The post-COVID bull market resulted in the largest 12-month rally for stocks since the 1930, according to MFS Investment Management.

Portfolio manager Robert Almeida crunched some numbers this month, following the one-year anniversary since markets bottomed out on March 23, 2020.

Since then, the US S&P500 index posted a trailing 12-month return of 77 per cent, Almeida said.

He then put the rebound in a historical context by calculating the one-year return for every month-end going back to…1882.

And the data showed that last year’s stimulus-led bull market really was unique:

Source: MFS

Over the last 139 years, there were only five other occasions when the S&P500 posted a trailing 12-month return of at least 75 per cent.

All of them were in the 1930’s, as markets slowly recovered from the Great Depression in what Almeida noted was “another period of extraordinary government economic intervention”.

Markets are ‘not dumb’

Almeida noted that by nature, the stock market is a forward-looking beast.

That means investors “tend to ignore seemingly material factors such as high unemployment while zeroing in on things that really matter, such as free cash flow generation”, he said.

Applied to the 1930’s, that means investors looked through the suffering of the depression to assess the impact of the US government’s ‘New Deal’ economic relief programs.

And applied to the COVID-19 response, the same market mechanisms were in play. There was a period of abject panic, followed by record amounts of fiscal and monetary stimulus.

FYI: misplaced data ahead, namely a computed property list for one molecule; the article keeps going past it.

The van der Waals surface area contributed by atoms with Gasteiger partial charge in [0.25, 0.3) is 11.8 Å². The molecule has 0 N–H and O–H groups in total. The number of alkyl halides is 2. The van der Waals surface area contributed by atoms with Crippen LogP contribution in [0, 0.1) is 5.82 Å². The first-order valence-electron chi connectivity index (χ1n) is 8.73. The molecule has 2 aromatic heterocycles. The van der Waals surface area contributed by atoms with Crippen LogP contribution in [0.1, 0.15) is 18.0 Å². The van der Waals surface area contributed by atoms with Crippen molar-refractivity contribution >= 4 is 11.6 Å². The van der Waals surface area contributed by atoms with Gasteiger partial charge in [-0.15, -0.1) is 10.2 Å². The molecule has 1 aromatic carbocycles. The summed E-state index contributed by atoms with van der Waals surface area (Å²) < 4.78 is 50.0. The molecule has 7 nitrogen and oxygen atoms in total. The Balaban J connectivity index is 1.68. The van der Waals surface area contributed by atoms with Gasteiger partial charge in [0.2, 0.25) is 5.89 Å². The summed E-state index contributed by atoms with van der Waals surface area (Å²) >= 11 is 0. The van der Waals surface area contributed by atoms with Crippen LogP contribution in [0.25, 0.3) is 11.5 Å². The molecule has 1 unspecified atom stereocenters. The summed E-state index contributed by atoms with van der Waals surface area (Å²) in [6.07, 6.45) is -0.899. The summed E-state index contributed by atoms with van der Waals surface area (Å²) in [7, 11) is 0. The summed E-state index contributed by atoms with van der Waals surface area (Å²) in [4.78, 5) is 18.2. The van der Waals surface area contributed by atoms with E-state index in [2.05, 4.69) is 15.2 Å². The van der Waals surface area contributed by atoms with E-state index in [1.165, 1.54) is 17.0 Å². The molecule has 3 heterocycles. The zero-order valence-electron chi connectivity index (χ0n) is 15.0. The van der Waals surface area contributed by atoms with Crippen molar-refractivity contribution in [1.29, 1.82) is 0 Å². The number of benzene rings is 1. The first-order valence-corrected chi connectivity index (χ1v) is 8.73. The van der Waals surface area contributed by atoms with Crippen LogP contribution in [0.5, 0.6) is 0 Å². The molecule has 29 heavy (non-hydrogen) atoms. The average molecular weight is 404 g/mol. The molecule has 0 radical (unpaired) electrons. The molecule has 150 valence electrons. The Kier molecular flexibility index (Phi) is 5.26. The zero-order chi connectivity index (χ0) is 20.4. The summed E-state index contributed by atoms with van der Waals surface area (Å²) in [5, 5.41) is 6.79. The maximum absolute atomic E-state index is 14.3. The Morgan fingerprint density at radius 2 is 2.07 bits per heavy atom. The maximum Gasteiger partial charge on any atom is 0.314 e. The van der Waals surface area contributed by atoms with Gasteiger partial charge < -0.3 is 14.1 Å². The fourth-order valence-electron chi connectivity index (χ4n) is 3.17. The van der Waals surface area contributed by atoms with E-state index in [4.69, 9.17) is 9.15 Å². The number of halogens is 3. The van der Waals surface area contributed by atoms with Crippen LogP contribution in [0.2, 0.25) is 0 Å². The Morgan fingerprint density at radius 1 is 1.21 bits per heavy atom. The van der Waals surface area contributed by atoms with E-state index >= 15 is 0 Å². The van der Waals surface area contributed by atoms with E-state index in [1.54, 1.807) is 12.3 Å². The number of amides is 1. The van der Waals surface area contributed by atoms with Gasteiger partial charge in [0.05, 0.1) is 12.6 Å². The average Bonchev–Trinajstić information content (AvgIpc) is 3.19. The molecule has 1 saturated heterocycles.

Before long, investors began to “look through the uncertainty surrounding the virus, to what could be a massive snap-back in US economic growth in the second half of 2021”, Almeida said.

In that sense, markets are “not dumb”, and it pays to look at what markets are signalling.

And Almeida says you don’t need to be an economist to realise that a surge in household savings rates (true for both the US and Australia) combined with pent-up demand from extended lockdowns “should lead to an enormous pop in economic growth”.

In the early stage of a market cycle, companies aligned with that growth typically outperform — even if they have highly leveraged balance sheet or aren’t making a profit.

But while markets may not be dumb, their view of the future is typically short-term in nature, Almeida noted.

Right now, the short-term outlook is defined by the economic snap-back while interest rates stay anchored at rock-bottom.

At some point though, “financial markets will look through what will likely be eye-popping economic stats”, he said.

Instead, “they will begin to discount what business fundamentals will look like without the tailwind of exceptionally accommodative fiscal and monetary policy”.

And when it does, stocks that have hitched a ride to cyclical post-COVID tailwinds may fall out of favour if their economic fundamentals don’t match their valuation.

“We believe secular trends will win out in the long run, rewarding patient investors as the cycle matures,” Almeida said.